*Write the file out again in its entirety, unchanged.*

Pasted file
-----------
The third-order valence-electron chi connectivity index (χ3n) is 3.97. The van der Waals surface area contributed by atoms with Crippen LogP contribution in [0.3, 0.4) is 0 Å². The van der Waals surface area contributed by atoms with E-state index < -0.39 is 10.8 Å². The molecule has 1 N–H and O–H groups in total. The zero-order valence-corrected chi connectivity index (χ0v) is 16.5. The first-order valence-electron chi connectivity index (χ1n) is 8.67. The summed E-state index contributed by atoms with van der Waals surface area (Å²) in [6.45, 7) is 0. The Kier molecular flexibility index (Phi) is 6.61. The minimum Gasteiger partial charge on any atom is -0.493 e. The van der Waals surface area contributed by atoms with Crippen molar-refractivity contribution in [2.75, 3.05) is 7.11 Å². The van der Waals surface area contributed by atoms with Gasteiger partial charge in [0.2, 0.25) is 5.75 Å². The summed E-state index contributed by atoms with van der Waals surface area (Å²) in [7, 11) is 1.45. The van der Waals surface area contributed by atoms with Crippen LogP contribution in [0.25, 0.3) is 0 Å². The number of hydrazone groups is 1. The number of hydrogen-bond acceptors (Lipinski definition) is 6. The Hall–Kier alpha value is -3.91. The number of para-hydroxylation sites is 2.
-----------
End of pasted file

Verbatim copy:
The third-order valence-electron chi connectivity index (χ3n) is 3.97. The van der Waals surface area contributed by atoms with Crippen LogP contribution in [0.3, 0.4) is 0 Å². The van der Waals surface area contributed by atoms with E-state index < -0.39 is 10.8 Å². The molecule has 1 N–H and O–H groups in total. The zero-order valence-corrected chi connectivity index (χ0v) is 16.5. The first-order valence-electron chi connectivity index (χ1n) is 8.67. The summed E-state index contributed by atoms with van der Waals surface area (Å²) in [6.45, 7) is 0. The Kier molecular flexibility index (Phi) is 6.61. The minimum Gasteiger partial charge on any atom is -0.493 e. The van der Waals surface area contributed by atoms with Crippen molar-refractivity contribution in [2.75, 3.05) is 7.11 Å². The van der Waals surface area contributed by atoms with Gasteiger partial charge in [0.2, 0.25) is 5.75 Å². The summed E-state index contributed by atoms with van der Waals surface area (Å²) in [7, 11) is 1.45. The van der Waals surface area contributed by atoms with Crippen LogP contribution in [0.25, 0.3) is 0 Å². The number of hydrazone groups is 1. The number of hydrogen-bond acceptors (Lipinski definition) is 6. The Hall–Kier alpha value is -3.91. The number of para-hydroxylation sites is 2.